“It’s very unpleasant for me when I think about everything that has happened to me. I’ve lived through things that you cannot imagine. I was born in Medellin, Colombia, in a family of 8 children. We lived in a comfortable house, a normal family. Then one day, I was about 6 years old and my mother asked me to go to the shop to get some milk. One of my uncles was waiting for me at the corner, and when I passed he grabbed me and raped me. It happened several times and each time he told me, “If you say anything, I will kill you.” It was terrible. I kept it inside me all my childhood, without ever telling anyone. I thought nobody would believe me. But very soon I said to myself: when I grow up, I will have money and I will pay someone to kill him.
When I was 17, my father died in a car accident and the family fell into ruin. When the pillars of the family collapse, everything collapses with them. My mother worked all the time and what little money she brought home, my brothers spent on getting drunk. We barely had enough to eat. It was misery. Our brothers beat us girls, and even my mother’s brothers who came to look after us sexually abused us. In my country, all the men of this generation are violent and macho. Because their mother teaches them since they are little that they are always right. I had two children from two different fathers, and both were violent to me.
As the insecurity got worse and worse because of the guerrillas and the narcos, at 40 I decided to leave for Spain. But I promised myself that one day I would come back to take revenge on the uncle who had raped me. When I arrived in Spain, my contact took me to a bar but I didn’t understand why. She said to me: “You fuck your boyfriend, don’t you? Here they pay you for that!” It was a big shock. I left immediately and spent the night in a park. I only had a suitcase, nothing to eat. While I was crying, alone in the park, a Venezuelan woman came to me. She told me her story and offered me to work with her in a brothel elsewhere. I didn’t want to, but she insisted: “You’ll be able to earn a lot of money, and you’ll be able to help your family, etc.”. And I ended up following her.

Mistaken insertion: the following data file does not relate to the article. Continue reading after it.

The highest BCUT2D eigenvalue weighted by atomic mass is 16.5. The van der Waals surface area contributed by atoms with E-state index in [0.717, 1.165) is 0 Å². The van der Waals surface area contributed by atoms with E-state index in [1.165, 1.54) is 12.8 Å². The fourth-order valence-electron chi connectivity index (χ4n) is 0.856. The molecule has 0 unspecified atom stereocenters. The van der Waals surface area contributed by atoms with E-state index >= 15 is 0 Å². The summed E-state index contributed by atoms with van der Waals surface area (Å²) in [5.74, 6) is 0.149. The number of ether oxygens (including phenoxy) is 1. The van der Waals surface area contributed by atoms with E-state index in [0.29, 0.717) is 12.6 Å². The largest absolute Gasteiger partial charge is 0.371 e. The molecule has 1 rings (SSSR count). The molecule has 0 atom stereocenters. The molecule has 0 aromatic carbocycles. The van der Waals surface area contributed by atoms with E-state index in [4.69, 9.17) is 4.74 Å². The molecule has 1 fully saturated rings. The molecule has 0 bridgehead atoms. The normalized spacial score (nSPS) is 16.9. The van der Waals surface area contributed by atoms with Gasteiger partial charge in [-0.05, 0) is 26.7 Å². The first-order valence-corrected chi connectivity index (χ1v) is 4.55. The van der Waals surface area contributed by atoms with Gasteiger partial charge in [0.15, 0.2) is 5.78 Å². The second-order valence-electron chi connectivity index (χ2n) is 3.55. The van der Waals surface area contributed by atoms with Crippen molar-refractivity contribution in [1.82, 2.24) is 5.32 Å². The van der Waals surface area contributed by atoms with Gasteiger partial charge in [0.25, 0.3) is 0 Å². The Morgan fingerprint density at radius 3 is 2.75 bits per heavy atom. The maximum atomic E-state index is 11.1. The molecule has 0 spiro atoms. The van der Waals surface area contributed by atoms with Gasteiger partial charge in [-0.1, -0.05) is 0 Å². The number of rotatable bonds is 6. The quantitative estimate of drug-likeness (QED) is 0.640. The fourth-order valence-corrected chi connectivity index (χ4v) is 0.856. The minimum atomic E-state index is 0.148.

My first pass was horrible. The client was vulgar, and rough. He couldn’t ejaculate and needed me to talk dirty to him to get him excited. Then he wanted me to perform unprotected oral sex on him. I refused. He disgusted me. I will never forget this man. It was traumatic. That night I cried for hours. All I could think about was running away. I thought: “I came here with my own traumas and I end up doing this job. What a shitty life!” I had to work every day from 5pm to 5am. The truth is that I made a lot of money, I can tell you that. But prostitution isn’t easy money! It’s cursed money! You think it’s easy to sleep with a drunk and disgusting guy while you have 90,000 things in your head mind?
Because everything was illegal, the police chased us like rats. I was caught 5 times, but fortunately never deported. After some time I stopped this job to get documents and bring my children over. I worked as a cook and maid for years. Hard jobs with very low pay. Then one day I decided it was time to go to Colombia. I wanted to see my family, and…I had this desire for revenge. I saw my mother, and the house she had built with the money I sent her. Then I asked her about the uncle. My plan was to pay someone to make him suffer as he had made me suffer. And then… disappointment. He had died a year earlier. I was so frustrated… But if one day I meet him in hell, I’ll catch him!